by Kaiwen Zhang
Going to a music festival with friends is supposed to be a fun, safe and electrifying experience. But at Travis Scott’s Astroworld Music Festival Friday night, eight people died and hundreds were injured in a crowd surge.
That night turned into a nightmare really quickly, as fans started trampling each other and forming mosh pits, crushing many people on the ground and against the stage. It’s unclear exactly how this transpired, but a variety of factors including the concert being understaffed, the negligence of the staff and the lack of rules being set in place for concert-goers could all have caused this preventable tragedy, according to the Independent.
A video filmed by a concertgoer circulating on social media shows a woman who climbed up to a cameraman on a platform, shouting “someone is dying in there,” but the cameraman ignored them and ushered them off the stage. The cameraman might have just been doing his job, but if he received reports of people in distress, he should have at least notified the proper authorities to help out. Anita Amper, one of the concertgoers, told CNN that she saw “a girl lying on the floor near me, and we had random people doing CPR on this girl. More than 20 minutes had passed before actual medical assistants came.”
This shows how understaffed and unprepared the concert venue was for a concert of this magnitude. Sold-out shows of more than 50,000 people should have been swarming with medical professionals and security guards to try to control the situation, but being understaffed, nobody could stop crowd surging forward which trampled and killed multiple people.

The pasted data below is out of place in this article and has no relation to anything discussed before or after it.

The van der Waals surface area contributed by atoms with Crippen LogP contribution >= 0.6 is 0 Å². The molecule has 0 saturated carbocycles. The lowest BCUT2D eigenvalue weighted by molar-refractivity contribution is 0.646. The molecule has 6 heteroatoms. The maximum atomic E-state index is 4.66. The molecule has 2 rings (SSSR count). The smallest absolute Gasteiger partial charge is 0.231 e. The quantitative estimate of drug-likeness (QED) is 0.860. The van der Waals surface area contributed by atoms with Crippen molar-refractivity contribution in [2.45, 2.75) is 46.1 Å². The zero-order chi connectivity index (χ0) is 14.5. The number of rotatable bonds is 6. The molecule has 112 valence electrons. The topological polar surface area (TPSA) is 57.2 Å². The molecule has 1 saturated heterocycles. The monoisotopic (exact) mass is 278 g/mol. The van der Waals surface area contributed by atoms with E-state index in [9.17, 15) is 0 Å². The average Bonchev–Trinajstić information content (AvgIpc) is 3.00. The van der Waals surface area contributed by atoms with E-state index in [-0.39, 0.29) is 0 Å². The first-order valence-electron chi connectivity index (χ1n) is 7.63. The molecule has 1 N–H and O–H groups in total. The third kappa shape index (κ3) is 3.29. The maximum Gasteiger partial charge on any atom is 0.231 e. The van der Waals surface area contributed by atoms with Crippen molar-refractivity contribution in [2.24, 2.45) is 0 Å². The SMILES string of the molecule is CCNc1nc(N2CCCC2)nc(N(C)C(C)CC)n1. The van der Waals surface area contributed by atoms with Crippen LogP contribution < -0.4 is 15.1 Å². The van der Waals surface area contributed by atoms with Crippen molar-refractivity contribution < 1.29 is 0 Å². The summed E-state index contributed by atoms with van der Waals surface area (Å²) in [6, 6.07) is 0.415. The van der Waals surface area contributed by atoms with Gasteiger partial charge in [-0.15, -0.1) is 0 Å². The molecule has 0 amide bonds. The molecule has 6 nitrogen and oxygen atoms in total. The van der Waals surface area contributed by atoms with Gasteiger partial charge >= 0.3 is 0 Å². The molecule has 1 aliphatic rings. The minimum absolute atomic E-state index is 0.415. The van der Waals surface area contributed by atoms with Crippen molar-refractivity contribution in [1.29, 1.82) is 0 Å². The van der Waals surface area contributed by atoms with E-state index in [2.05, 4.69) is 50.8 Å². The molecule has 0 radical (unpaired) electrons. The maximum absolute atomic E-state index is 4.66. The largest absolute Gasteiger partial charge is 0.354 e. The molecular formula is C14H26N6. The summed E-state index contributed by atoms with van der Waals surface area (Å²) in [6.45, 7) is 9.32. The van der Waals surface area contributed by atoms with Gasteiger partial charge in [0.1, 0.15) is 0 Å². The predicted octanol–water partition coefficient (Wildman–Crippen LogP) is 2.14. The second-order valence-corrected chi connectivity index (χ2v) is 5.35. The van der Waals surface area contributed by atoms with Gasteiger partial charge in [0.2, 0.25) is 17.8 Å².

In addition, Travis Scott could have stopped the concert as soon as he saw people passing out in distress, but even after repeated attempts to get his attention, he only paused the concert a couple of times but continued performing. According to CNN, witnesses described calling out for help but being drowned out over the sound of the music.
In a video posted to his Instagram story, Scott said he had no idea of the severity of what was happening in the crowd. But even after a “mass casualty event” had officially been declared, Scott was still performing for 30 minutes before finally ending the show at around 10 p.m.
The eight deaths and hundreds of injuries could have been prevented by the venue being more prepared and giving employees better training for what to do in these situations. This event has now caused permanent scars for many people, and it changes the way people look at music festivals: are they really safe to go to?
This question remains unanswered as it all depends on the concert venue, promoters and organizers, but all venues should take into account what happened at Astroworld 2021, and make sure this type of situation never happens again.